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Billy Reed: Don’t underestimate the Dayton Flyers — and keep your eye on Obi; could be a great story

I was there the night in 1967 when Dayton’s Dan Obravac jumped center against 7-foot-2 UCLA sophomore Lew Alcindor (later Kareem Abdul-Jabbar) in the NCAA tournament championship game in Louisville’s Freedom Hall.

Nobody expected the Flyers to win, unless left-handed forward Donnie May scored 50 or so. He didn’t, of course, but had a respectable 21 in UCLA’s 79-64 victory. Everybody was happy for young Dayton coach Don Donoher, who seemed headed for a long and successful career at the private Catholic college located just up I-75 from Cincinnati.

It was a good story, maybe because it was so unlikely that Dayton would get so far in the tournament. Few expected the Flyers to get that far again, and they haven’t. But what’s this? The current Flyers are 24-2, you say? Ranked as high as No. 4 in the nation? So good they’re much more than a dark horse to make the 2020 Final Four in Atlanta?

It’s all true.

Thanks in large part to Obi Toppin, a 6-9 redshirt sophomore, Dayton is in the national championship discussion. Toppin averages 19.4 points and 7.7 rebounds. He’s the main reason Dayton has lost only two games, both in overtime – Kansas by 90-84 and Colorado by 78-76. Yes, this is the same Kansas team that many experts are picking to win the title in this wild, unpredictable season.

Billy Reed is a member of the U.S. Basketball Writers Hall of Fame, the Kentucky Journalism Hall of Fame, the Kentucky Athletic Hall of Fame and the Transylvania University Hall of Fame. He has been named Kentucky Sports Writer of the Year eight times and has won the Eclipse Award three times. Reed has written about a multitude of sports events for over four decades and is perhaps one of the most knowledgeable writers on the Kentucky Derby. His book “Last of a BReed” is available on Amazon.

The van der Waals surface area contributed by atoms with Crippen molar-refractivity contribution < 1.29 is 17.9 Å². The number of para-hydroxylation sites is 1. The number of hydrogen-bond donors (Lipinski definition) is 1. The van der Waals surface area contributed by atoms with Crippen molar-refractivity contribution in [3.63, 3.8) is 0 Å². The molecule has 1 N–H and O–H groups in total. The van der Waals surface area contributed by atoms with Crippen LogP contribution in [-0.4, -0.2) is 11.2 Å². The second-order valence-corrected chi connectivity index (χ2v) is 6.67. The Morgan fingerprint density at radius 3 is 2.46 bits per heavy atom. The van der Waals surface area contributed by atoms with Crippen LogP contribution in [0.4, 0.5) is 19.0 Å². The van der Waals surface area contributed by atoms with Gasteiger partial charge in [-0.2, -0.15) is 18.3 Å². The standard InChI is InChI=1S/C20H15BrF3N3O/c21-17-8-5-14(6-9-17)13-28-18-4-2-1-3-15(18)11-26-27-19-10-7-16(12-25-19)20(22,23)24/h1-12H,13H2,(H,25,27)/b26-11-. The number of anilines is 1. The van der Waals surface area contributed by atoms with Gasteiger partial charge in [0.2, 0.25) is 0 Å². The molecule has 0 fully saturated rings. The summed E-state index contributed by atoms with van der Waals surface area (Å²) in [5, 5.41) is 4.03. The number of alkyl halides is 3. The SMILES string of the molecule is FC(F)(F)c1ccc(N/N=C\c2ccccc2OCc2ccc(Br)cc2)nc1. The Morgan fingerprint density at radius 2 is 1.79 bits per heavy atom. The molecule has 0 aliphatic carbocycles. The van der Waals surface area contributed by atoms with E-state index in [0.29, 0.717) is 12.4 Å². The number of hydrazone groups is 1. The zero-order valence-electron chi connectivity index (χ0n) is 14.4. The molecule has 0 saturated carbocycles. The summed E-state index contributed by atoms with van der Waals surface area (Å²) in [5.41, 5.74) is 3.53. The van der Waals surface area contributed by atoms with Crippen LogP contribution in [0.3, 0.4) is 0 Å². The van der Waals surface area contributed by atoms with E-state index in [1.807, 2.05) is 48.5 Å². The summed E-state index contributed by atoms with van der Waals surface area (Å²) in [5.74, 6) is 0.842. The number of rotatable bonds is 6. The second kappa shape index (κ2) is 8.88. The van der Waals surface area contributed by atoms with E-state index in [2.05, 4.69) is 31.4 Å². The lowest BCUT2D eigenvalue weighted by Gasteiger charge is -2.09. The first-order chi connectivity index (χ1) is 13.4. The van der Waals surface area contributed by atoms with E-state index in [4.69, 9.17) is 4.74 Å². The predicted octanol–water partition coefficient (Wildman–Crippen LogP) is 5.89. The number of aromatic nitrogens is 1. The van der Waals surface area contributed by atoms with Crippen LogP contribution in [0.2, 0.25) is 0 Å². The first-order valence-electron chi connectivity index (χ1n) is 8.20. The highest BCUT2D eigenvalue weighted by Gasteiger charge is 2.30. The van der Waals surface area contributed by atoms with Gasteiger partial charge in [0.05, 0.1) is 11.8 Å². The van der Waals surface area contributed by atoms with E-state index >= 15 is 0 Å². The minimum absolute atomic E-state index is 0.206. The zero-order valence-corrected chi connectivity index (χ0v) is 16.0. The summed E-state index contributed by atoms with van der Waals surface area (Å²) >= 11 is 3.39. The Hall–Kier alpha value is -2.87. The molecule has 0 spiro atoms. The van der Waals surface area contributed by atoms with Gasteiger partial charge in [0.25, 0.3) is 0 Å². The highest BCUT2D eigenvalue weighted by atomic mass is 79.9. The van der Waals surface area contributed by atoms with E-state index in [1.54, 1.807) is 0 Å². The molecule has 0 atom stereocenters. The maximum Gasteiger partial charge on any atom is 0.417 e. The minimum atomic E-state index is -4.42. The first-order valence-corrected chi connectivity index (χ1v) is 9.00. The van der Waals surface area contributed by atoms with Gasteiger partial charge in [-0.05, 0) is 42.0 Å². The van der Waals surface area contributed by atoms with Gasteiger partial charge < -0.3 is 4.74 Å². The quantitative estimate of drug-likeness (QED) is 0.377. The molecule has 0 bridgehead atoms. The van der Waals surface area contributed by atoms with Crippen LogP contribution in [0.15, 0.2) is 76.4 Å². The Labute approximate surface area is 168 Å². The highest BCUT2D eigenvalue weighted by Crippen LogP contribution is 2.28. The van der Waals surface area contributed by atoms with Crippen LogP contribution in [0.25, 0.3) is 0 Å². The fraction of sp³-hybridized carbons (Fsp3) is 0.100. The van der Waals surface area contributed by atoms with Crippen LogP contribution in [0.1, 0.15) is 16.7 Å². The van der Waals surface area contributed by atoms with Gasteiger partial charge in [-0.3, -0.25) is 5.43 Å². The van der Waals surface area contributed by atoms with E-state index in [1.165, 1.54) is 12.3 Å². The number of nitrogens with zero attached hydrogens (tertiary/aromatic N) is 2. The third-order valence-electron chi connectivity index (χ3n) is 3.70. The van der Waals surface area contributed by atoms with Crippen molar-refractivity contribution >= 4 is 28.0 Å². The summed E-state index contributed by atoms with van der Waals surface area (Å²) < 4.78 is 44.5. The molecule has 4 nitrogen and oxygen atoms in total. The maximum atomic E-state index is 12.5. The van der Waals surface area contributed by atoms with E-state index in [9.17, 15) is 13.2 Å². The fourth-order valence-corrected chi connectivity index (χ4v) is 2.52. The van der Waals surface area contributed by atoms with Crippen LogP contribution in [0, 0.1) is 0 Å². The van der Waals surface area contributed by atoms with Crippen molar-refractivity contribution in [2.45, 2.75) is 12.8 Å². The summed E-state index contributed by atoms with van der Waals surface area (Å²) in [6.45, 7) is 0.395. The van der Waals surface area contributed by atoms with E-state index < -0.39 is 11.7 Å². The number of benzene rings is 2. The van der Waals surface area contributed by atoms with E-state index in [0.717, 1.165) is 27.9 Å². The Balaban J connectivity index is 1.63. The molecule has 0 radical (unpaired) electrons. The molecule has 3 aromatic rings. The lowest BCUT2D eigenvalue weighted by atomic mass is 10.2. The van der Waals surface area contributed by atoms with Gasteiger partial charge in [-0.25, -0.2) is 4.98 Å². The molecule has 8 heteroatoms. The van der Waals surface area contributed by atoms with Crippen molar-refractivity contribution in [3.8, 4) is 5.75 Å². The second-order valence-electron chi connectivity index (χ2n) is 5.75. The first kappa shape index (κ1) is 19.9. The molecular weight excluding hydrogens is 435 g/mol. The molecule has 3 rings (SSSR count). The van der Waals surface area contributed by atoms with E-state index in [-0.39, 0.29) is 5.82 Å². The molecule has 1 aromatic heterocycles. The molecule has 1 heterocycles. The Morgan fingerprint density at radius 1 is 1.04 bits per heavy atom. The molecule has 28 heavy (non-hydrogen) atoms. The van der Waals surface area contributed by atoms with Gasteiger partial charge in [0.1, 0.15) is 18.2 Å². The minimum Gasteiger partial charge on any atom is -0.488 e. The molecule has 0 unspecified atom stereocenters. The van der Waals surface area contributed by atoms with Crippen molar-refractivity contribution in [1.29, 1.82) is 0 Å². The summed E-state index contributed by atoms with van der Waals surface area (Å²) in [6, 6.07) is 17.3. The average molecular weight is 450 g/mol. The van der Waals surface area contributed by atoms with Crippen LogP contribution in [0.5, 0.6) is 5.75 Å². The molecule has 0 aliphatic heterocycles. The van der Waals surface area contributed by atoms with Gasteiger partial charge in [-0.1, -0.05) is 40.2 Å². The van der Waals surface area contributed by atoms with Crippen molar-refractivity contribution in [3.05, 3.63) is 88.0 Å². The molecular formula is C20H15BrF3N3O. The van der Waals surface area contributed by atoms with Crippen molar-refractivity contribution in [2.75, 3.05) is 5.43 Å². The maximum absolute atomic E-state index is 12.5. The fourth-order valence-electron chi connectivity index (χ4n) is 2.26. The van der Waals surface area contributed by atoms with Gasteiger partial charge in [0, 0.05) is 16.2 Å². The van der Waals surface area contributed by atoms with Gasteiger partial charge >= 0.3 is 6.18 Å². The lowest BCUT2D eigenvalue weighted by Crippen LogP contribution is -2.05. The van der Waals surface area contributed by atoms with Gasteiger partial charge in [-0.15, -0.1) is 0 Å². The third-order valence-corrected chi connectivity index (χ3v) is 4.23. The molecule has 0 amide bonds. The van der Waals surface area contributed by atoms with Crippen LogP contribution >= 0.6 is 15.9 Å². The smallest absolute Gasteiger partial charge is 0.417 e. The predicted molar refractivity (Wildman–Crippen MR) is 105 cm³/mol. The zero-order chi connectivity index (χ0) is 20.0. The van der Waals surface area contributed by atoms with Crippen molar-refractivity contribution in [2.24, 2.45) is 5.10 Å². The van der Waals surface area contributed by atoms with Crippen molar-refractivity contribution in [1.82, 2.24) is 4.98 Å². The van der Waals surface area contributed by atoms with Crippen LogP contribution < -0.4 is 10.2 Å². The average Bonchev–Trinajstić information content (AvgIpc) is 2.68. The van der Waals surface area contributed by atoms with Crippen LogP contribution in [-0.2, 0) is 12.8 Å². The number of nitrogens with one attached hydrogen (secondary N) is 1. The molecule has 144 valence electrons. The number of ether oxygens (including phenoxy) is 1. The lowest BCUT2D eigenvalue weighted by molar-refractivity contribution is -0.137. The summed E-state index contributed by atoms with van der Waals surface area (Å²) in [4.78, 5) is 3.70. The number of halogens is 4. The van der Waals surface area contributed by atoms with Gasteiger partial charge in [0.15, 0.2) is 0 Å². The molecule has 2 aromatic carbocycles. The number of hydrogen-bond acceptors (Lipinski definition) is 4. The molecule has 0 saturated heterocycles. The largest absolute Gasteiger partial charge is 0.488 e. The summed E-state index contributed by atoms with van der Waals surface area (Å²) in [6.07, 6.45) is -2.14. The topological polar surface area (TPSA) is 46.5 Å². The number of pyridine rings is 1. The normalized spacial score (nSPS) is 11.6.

Toppin may have the most felicitous name of any Dayton player since Glinder Torain, who started on the ’67 team. But with all due respect to Glinder, wherever he may be, he’s a much better player, ranking right up there with such Flyer greats as May, John “The Vertical Hyphen” Horan, Henry Finkel, and Roosevelt Chapman.

A native of Brooklyn, Toppin was a late bloomer who liked what he saw and heard from Flyers’ coach Anthony Grant, who formerly worked at Alabama and in the NBA. He’s surrounded by a team that has scored at least 70 points in almost every game.

The Flyers can both shoot and defend the three. They give the citizens of Dayton far more to celebrate than the renovation of 50-year-old Dayton Arena, the site of many NCAA tournament games.

I have no idea how many Dayton fans live in Northern Kentucky, given the popularity of Cincinnati, Xavier, Northern Kentucky, and Kentucky (the Wildcats have fans everywhere). But there have to be some who go back to the 1950s and ‘60s when Coach Tom Blackburn became the father of modern Dayton basketball.

Hired in 1947, Blackburn made Dayton a fixture in the NIT when that post-season event in Madison Square Garden was considered to be virtually the equal of the NCAA tournament. Dayton was the NIT runner-up in 1952, ’55,’56, and ’58 before winning the title in 1962.

When poor health forced Blackburn to retire at the end of the 1963-64 season, Donoher took over and guided the Flyers to the 1968 NIT title. They didn’t win it again until 2010, long after the NIT had become the “consolation tournament” for the best teams who don’t get NCAA bids.

So far the Flyers have been the surprise story of the current season. They announced early they needed to be taken seriously by beating Georgia of the SEC and Virginia Tech of the ACC. But it was the overtime loss at Kansas, quite likely a No. 1 seed, that caught the attention of the basketball world.

The biggest knock against Dayton is that it doesn’t face top-of-the-line competition in the Atlantic 10 Conference. It’s the same criticism Gonzaga gets for belonging to the less-than-imposing West Coast Conference. But it also must be noted that both teams so far have avoided monumental upsets, like, say, Evansville over UK.

It has been a decent season for the D-I teams stretching from Dayton in the North to Highland Heights in the South. The Northern Kentucky Norse are 19-8, while both Cincinnati and Xavier are 17-9. Still, nobody has captured the area’s attention quite like Dayton and Obi Toppin.

Other than Kentucky and Louisville, no team from near the Northern Kentucky area has won the championship since Cincinnati in 1962. That’s 58 years, folks. I’m not going to tell you Dayton will do it in March. But I will advise you to keep your eyes on Obi. You might get to see a story that will charm everyone who loves college hoops.

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